I was always wondering why the peaceful practice of yoga includes a pose named after warrior? How this relate to Yamas – ‘no- harm’, ‘no-violence’ principle (“ahisma”)? The pose is so well known for all practitioners from very beginners to advance yogis, but do we really are understand the meaning?
There is a tragic love story behind this posture. The story is one of love, hate, violence, sadness, and forgiveness, which begin with the marriage between Lord Shiva and Sati. The marriage against the consent of Daksha, Sati’s father.
At one time Daksha organized a great ceremony, known as Yagna, to which he invited all but not Lord Shiva and Sati. Against Shiva advise, Sati attended the ceremony and before thousands of guests she asked her father why he had not invited them. In his response Daksha insulted Lord Shiva, Sati was so angry with her father that she burst into flames and was reduced to ashes.
Shiva soon heard the news of his wife’s death; he tore off his clothes and ripped out his jatars (dreadlocks). From one of his jatars arose “Virabhadra” (Vira – hero and Bhadra- friend). Shiva directed his warrior to go to the Yagna and kill everyone, behead Daksha and drink his blood.
The story continues, but we can leave it here as far as our posture is concerned. It is here that we can see the links between this story and the warrior poses that we know as Virabhadrasana I, II and III. Imagine the poses:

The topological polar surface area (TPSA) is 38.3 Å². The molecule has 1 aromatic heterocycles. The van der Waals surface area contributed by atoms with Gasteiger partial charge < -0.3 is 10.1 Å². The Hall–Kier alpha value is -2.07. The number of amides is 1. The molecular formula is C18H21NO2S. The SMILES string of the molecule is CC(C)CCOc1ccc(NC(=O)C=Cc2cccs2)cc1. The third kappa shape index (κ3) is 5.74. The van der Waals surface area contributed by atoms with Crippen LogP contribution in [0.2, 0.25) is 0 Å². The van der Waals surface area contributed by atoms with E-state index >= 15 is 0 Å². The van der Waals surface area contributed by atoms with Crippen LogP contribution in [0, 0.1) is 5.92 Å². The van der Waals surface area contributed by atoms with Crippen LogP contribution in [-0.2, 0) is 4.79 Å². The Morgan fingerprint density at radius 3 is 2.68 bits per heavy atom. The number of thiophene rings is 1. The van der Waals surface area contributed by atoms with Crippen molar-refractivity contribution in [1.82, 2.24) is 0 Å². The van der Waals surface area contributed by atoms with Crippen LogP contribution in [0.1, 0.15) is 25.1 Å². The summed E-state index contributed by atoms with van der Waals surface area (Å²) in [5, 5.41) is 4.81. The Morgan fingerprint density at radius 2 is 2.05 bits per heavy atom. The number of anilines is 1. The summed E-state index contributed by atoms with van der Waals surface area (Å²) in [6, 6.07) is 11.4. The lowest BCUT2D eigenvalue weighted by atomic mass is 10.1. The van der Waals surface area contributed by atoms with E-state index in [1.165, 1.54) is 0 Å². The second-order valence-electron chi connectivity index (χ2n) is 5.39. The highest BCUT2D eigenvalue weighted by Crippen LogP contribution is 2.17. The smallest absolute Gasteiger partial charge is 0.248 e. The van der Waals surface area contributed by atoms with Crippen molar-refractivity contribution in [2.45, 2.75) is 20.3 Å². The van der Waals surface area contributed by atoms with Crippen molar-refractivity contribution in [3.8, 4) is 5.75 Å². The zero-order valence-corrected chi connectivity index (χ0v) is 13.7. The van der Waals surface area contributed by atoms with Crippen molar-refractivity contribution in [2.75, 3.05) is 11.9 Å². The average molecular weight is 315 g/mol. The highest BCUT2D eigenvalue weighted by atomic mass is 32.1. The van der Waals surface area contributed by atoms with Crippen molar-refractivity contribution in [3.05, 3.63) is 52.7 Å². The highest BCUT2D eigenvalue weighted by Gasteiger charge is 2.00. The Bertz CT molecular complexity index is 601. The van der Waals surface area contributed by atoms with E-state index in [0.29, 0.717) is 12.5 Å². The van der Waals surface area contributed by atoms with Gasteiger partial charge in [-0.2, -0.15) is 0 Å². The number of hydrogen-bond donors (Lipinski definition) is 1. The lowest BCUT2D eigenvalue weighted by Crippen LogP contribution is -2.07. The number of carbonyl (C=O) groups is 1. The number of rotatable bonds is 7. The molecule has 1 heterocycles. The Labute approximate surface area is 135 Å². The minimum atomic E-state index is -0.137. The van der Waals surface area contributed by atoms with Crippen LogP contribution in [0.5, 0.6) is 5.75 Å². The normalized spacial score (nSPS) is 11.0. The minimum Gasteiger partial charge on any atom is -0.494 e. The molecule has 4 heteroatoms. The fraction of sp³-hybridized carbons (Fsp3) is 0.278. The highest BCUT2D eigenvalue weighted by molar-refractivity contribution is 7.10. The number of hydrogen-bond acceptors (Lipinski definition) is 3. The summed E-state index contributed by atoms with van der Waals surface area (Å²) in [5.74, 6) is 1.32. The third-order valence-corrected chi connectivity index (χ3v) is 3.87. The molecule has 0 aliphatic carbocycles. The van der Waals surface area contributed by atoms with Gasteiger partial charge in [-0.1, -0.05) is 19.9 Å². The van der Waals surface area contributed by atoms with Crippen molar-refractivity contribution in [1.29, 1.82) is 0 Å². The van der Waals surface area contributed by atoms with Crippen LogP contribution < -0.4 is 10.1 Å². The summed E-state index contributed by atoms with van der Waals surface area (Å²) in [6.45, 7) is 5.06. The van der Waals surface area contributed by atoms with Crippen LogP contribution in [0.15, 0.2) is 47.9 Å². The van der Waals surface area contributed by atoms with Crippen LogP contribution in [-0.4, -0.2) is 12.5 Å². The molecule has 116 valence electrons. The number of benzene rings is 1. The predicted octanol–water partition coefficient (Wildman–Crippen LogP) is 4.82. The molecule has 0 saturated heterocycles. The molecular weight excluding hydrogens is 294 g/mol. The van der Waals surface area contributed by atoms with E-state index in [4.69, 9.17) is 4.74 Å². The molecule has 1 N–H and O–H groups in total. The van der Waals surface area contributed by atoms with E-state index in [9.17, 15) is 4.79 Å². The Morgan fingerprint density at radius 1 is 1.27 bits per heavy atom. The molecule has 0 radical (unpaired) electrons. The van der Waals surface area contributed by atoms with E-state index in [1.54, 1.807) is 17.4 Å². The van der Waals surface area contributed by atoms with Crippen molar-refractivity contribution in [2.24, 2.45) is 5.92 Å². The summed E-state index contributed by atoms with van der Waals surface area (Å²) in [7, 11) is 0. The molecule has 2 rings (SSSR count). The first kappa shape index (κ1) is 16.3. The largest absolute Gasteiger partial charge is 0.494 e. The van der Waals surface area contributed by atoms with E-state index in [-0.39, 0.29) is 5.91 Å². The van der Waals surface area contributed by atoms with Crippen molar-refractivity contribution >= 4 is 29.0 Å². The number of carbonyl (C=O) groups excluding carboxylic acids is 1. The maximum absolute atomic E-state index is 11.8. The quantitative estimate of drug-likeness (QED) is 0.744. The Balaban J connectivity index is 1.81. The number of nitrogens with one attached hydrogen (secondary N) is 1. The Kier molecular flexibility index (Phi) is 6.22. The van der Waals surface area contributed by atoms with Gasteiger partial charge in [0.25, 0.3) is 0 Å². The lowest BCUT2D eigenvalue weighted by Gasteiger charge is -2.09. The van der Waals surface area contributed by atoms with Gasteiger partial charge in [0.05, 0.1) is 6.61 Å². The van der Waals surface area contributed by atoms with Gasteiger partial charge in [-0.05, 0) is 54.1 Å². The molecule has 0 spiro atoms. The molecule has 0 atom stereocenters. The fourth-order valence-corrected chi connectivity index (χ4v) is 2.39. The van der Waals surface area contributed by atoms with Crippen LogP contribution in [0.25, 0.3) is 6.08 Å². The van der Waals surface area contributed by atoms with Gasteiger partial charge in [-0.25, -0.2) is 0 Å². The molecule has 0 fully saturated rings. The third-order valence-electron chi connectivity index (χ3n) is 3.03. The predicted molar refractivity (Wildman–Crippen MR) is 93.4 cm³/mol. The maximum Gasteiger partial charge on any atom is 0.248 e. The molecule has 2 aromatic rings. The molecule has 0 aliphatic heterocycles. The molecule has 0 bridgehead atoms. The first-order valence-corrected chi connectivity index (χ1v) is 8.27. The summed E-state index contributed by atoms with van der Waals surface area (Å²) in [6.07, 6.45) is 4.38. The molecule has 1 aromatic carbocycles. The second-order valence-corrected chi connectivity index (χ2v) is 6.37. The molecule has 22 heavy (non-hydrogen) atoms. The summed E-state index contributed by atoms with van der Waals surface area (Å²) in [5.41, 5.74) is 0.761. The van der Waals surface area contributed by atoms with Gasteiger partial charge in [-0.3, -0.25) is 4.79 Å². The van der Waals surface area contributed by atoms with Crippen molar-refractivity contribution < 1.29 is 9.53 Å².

Virabhadra entered the Yagna by thrusting his way up from deep underground with his sword held over his head in both hands.
Next, Virabhadra made his presence known to the Yagna guests by standing with his sword poised and ready to strike.
Finally, Virabhadra lifted his sword into the air and, as instructed by Shiva, quickly and precisely he severed the head of King Daksha.
Traditionally, Virabhadrasana A is believed to activate the the muladhara (root) and svadisthana (spleen or sacral) chakras. Energizing the muladhara chakra through this asana is believed to ground the individual, providing the inner stability necessary for personal growth. By activating the svadisthana chakra, this asana fosters inner acceptance and promotes focus and productivity
Well, contrary to appearances, Virabhadrasana is not in conflict with the peaceful “ahisma” of yoga practice. For in this pose we are not celebrating a warrior, destructor and murdered. Instead, we acknowledge our own spiritual warrior who every day does battles with our own laziness, self-ignorance, false perceptions and distracted mind.
Don’t forget about your spiritual warrior when things become very difficult – on the matt but also in all battles that we face in our life off the matt. Summon him every time – be inspired.
Being a “yogi” isn’t about existing in a permanently blissful state. Being a “yogi” means being able to successfully navigate the often complicated world of relationships and emotions. We become true warriors when we understand how to fight our battles with the proper weapons.Along with the extraordinary range of emotions we exhibit as humans, we also have the unbelievable capacity for reflection. And so, when our battles scale beyond our control, we possess the most important tools of the “spiritual warrior”, which is compassion and forgiveness.
Word credit to
Beata, 200 Hrs YTT,